How to innovate. Focus on jobs to be done.
It’s a struggle for me to make something innovative. Often it seems like everything good has already been done. There’s already at least 20 competitors doing what I want to do.
Draft is a software project I’ve been working on to help people write better. So far I’ve been incredibly blessed to receive more positive feedback on this creation than anything else I’ve ever personally produced.
But before this I was getting stuck on some project management software I was making.
Clayton Christensen is the famous author of business books like Innovators Solution. Clayton advises wannabe innovators to focus on the jobs people are trying to hire products for. He describes a fast food company that figured out how to finally improve their product development when they stopped worrying about “market research” and instead spent time figuring out what jobs people were hiring their milkshakes for.
Similar to Clayton’s “jobs to be done” thinking, I’ve enjoyed Denis J. Hauptly’s writing on the subject: Something Really New: Three Simple Steps to Creating Truly Innovative Products.
Denis like Clayton, focuses on tasks people are trying to accomplish. Once you figure out the tasks, break them down into their individual steps.
Innovation is simply removing or combining steps.
My wife and I make coffee with a set of steps. One interesting bit is that we’ll take the coffee pot and gently jam the pot into the area of the refridgerator that dispenses water. We jam it in such a way that the dispenser keeps dispensing water as we walk away. We do that because we multitask the coffee preparation, and we’re using the sink to wash the rest of the coffee maker’s parts while the refridgerator fills the pot with water.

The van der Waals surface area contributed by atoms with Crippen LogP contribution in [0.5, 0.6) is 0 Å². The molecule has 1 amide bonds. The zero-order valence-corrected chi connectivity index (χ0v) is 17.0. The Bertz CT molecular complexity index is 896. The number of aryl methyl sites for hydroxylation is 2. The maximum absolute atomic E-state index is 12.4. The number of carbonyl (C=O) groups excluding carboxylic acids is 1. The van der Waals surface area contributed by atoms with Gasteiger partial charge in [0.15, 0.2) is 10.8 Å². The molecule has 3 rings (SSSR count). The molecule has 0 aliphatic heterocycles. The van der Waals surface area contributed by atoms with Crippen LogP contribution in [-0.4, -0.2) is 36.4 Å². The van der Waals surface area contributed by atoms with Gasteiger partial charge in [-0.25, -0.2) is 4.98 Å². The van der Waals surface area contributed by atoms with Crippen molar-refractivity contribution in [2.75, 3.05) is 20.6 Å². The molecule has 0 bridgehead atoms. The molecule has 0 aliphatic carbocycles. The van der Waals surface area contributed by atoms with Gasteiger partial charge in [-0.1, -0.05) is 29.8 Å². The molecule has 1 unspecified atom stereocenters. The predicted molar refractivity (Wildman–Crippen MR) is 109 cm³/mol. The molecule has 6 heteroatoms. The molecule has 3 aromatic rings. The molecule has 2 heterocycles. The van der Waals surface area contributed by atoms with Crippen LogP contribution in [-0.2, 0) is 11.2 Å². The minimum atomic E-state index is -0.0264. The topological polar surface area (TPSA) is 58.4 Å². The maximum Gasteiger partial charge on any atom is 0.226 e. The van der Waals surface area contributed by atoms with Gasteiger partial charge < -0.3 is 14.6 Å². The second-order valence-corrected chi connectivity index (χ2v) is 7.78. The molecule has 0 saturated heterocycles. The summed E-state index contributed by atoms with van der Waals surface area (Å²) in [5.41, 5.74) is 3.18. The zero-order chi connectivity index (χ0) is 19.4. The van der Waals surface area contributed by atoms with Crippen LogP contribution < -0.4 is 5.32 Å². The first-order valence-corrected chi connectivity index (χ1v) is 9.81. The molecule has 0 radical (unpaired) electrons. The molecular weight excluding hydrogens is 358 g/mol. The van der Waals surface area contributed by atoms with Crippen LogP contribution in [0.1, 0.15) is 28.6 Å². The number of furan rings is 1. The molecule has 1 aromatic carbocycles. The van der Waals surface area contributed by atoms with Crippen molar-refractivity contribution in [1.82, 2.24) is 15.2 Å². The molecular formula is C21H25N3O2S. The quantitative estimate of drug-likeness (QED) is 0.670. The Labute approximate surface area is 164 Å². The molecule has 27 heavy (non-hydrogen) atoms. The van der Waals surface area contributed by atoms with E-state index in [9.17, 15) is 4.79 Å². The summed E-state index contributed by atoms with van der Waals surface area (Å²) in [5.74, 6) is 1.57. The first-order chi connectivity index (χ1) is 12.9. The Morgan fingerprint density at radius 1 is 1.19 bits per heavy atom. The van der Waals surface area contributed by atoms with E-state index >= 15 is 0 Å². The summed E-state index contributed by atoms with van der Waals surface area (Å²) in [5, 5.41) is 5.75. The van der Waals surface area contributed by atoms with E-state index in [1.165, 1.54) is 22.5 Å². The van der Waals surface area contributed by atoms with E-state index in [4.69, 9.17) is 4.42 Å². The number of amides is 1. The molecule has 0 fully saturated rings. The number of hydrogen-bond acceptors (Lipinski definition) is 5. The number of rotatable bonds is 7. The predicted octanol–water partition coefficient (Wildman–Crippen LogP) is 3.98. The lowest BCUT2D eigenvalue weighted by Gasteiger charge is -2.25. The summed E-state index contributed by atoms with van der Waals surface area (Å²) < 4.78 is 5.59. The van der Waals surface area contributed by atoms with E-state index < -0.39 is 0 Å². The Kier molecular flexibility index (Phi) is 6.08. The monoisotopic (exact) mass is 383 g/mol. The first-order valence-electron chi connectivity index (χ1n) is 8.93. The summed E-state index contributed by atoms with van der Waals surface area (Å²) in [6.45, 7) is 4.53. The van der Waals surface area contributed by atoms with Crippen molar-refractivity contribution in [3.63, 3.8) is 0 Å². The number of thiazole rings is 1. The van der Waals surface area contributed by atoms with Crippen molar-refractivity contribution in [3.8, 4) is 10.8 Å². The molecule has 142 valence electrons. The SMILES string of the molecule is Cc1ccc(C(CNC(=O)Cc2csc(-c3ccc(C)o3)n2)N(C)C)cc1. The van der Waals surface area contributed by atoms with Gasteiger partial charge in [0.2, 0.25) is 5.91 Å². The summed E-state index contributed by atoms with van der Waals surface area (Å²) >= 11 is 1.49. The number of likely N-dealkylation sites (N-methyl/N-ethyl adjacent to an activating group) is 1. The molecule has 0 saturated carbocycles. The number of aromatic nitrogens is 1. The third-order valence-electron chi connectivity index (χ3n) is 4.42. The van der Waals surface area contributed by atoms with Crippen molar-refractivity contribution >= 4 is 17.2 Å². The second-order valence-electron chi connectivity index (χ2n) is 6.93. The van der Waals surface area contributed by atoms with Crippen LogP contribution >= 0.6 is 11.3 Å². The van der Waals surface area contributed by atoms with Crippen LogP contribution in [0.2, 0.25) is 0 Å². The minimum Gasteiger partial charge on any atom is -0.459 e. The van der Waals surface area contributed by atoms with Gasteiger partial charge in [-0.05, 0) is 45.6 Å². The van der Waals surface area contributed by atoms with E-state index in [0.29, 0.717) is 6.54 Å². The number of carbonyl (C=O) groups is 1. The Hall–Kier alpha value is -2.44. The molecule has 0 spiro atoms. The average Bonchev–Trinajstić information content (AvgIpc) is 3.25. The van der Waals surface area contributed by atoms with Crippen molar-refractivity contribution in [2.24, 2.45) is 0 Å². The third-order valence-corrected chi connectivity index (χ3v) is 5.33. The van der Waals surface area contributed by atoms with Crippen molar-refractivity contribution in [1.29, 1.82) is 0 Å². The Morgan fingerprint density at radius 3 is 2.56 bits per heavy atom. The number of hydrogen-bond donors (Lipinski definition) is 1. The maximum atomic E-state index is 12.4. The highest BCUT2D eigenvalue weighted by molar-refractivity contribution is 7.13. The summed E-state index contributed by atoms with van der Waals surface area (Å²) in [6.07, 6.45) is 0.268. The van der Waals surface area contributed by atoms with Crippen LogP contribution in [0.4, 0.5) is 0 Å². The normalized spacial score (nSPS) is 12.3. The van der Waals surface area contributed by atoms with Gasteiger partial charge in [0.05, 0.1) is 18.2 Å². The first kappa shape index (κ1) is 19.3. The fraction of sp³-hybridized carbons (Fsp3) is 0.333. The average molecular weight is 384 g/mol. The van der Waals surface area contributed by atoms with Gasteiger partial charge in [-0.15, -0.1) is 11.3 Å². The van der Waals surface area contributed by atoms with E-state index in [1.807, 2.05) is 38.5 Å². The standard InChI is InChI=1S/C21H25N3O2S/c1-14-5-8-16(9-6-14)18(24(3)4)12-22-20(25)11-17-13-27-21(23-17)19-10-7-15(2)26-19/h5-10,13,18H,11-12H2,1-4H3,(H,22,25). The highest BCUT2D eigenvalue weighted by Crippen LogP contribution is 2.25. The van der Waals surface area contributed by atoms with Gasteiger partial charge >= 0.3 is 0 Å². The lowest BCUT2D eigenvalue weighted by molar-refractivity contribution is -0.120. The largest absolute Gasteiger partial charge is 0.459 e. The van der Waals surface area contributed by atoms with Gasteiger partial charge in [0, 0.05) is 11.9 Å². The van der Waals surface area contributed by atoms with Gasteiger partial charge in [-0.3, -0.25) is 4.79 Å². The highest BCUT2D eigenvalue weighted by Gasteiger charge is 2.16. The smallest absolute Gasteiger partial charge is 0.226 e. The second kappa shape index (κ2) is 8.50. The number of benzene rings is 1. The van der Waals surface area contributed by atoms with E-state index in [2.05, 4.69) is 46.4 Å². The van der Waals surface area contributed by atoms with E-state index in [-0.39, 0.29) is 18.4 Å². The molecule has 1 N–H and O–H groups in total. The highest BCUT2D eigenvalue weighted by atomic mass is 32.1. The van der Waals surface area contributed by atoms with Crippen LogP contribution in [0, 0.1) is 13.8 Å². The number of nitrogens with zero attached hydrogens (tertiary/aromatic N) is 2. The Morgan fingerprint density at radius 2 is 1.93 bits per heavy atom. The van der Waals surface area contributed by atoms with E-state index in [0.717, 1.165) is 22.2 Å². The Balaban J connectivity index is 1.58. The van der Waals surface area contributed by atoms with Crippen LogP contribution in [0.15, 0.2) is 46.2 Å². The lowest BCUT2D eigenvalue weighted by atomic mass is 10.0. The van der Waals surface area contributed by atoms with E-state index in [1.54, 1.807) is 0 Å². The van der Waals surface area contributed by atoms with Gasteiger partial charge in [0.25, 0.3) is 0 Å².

We’ve timed everything pretty well that we know when to go grab the pot. Usually. :)
This last weekend, my in-laws were in town for Easter and my wife’s birthday. Now I’m making coffee for more people than I’m used to. I’m in the middle of the process, and my wife’s father is buzzing at the door to come inside from his walk with his cigar. The dog is going crazy barking. And I’m trying to quiet her down. A couple minutes go by and I notice… Oh crap!
There’s water pouring out of the refridgerator dispenser all over the floor. I forgot about the pot.
Denis leads his book with an interesting example of innovating a commodity like water faucets.
He provides some typical market research: customers really like the style of their water faucets. With that information he encourages you to start brainstorming new faucet ideas.
His next few pages completely predicted my “innovations”. I had some ideas on customizing the style of the faucet. As does everyone else it seems.
But what he explores next is thinking I’ve been working very hard to incorporate into how I build products.
He breaks down the tasks people have when using faucets. If you’re in a kitchen, one task might be to bake. If you list out all the steps to that process, you might notice that getting a measuring cup and measuring so many cups of water might be steps an innovative faucet could eliminate, if you had the ability to ask the faucet for measured quantities.